I have tremendous respect for the power of this little plant and for its potential to do us great good if used wisely. I honestly do not know of a stronger remedy to cleanse the liver and, given how deeply and how often poor liver health is implicated with chronic sicknesses I've personally seen Celandine change the lives of many hundreds of people over the years.

There are three key points to grasp if you will make use of this great herb. The first is that the quality and freshness of the starting material is vital. There is plenty of stale Celandine available in the herbal marketplace and the only good thing to say about that is that you can at least be sure it won't do you any harm, because it has lost most of its potency! In our clinic, we use a mixture of half fresh Celandine that we grow ourselves along with half from an organic dried Celandine that we import from a trusted supplier - we then extract and combine the fresh and dried extracts together.

The second key point is dosage. Too little will deliver an inadequate result but it is equally important not to use too much. This is a medicine that, if used to excess can cause actual liver harm and the commercial products supplied to practitioners in Australia and New Zealand are legally obliged to carry a warning on their label warning to this affect!

The length of time to use Celandine is equally crucial as getting the therapeutic dose right. Celandine is not the herb you just keep using month after month as that too would likely end in harm.

The third key point is that you have to keep the diet clean whilst using Celandine. So long as it is a fresh and potent medicine and the dosage is right then you are definitely going to get a cleansing reaction with this herb. If you are still eating a lot of junk food, excess sugar, excess alcohol etc. then there is a strong chance you will start reacting negatively to these foods as your liver becomes more activated. For details on what a 'clean diet' means, read here

For anyone reading this who might be studying herbal medicine or who maybe just wants to deepen their understanding and relationship with these great plant allies then there is an ancient, rather excellent practice I encourage you to pick up whereby you take a small dose of Celandine tincture and then listen closely to your body's responses to it with a quiet and receptive mind.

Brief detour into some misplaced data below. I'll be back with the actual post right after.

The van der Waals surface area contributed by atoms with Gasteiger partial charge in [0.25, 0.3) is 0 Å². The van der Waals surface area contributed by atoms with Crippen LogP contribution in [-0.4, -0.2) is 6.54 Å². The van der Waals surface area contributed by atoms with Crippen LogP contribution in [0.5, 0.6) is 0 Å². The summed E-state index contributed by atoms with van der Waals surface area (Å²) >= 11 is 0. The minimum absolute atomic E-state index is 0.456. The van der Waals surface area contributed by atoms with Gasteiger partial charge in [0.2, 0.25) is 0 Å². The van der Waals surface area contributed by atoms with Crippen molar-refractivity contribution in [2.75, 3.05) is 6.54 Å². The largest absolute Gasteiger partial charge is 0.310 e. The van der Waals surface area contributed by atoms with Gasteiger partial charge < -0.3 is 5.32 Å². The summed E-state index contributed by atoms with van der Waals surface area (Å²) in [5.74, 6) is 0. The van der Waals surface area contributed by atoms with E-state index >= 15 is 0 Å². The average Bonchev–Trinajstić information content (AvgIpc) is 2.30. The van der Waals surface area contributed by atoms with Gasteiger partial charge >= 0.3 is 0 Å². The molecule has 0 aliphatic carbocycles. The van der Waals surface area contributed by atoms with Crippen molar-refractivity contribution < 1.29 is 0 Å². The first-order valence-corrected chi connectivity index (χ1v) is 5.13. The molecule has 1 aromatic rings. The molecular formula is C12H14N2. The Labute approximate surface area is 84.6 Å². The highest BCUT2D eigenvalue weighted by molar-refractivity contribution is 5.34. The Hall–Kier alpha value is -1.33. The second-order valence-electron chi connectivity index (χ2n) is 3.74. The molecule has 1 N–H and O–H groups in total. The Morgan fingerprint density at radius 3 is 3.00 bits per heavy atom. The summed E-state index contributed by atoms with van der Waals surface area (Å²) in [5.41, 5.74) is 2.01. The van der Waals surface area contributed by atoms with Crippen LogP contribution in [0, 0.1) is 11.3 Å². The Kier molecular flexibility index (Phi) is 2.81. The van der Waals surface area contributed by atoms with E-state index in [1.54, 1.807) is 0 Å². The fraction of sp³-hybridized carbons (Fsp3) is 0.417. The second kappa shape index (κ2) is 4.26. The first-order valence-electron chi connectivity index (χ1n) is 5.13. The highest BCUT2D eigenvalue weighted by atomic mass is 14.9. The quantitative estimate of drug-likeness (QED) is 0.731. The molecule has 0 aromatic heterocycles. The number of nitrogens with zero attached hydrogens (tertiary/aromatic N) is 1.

Celandine is not the most bitter herb in the world but it is certainly the gift that keeps giving in terms of its long, lingering, and rather challenging taste that sits in the back and sides of the mouth and keeps sending its signals long after you have swallowed it.

If you do this and listen closely to your body and your intuition I am sure that you, like a great many others before you, will be able to feel for yourself just how remarkably a potent herb Celandine truly is.

Further to this, if you would like to learn more about the ancient art of pulse testing, a simple but powerful way to ask the intuitive intelligence of the body for its responses to a herb by feeling the pulse whilst giving a tiny dose by mouth, read here

Celandine combines particularly well with Juniper berry when one wants to convey a deep cleansing influence on the whole body via the liver and the kidneys simultaneously. Celandine also combines perfectly with other great liver and blood purifying herbs such as Dandelion root and Burdock

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Constitutional note

Much of the information here about the traditional uses of Celandine is consistent with the model of thinking whereby one may treat problem A with plant B. There is value in this approach, especially in how it helps us pass on useful knowledge to one another, but it falls short in one vital area; and that is that people are not all cut from the same cloth! Something that works brilliantly for one person may do less for another -- why is this?

The reason is that people vary in their constitutions as to whether they are either hotter or cooler and, at the same time, either dryer or damper. This interesting and useful subject is introduced further here

There is an old wisdom in treating the person first and the condition second and in this light Celandine can particularly offer its benefits when a potent cleansing action is needed in the 'cycle of healing', more about this here

Excerpt from Felter & Lloyd's Kings Dispensatory from 1898

Celandine is one of the best of remedies for biliary blockage, the result of liver congestion, and for jaundice due to obstruction of the bile ducts.

Prof. Scudder, who conceived a very favourable opinion of this remedy, favoured the use of small doses of Celandine where the tongue was somewhat pallid and enlarged and the skin sallow or full.

Migraine, bilious headaches, supraorbital neuralgia, bilious dyspepsia and other gastric and intestinal disturbances due to faulty action of the liver are well treated with it.

Please understand that I cannot advise you, including on products or dosage, without seeing you in person in my clinic but for ideas on how you might find a good herbalist in your area read here

This living 'book' is my labour of love so, wherever you are, I wish you peace & good health!

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© 2011 R.J.Whelan Ltd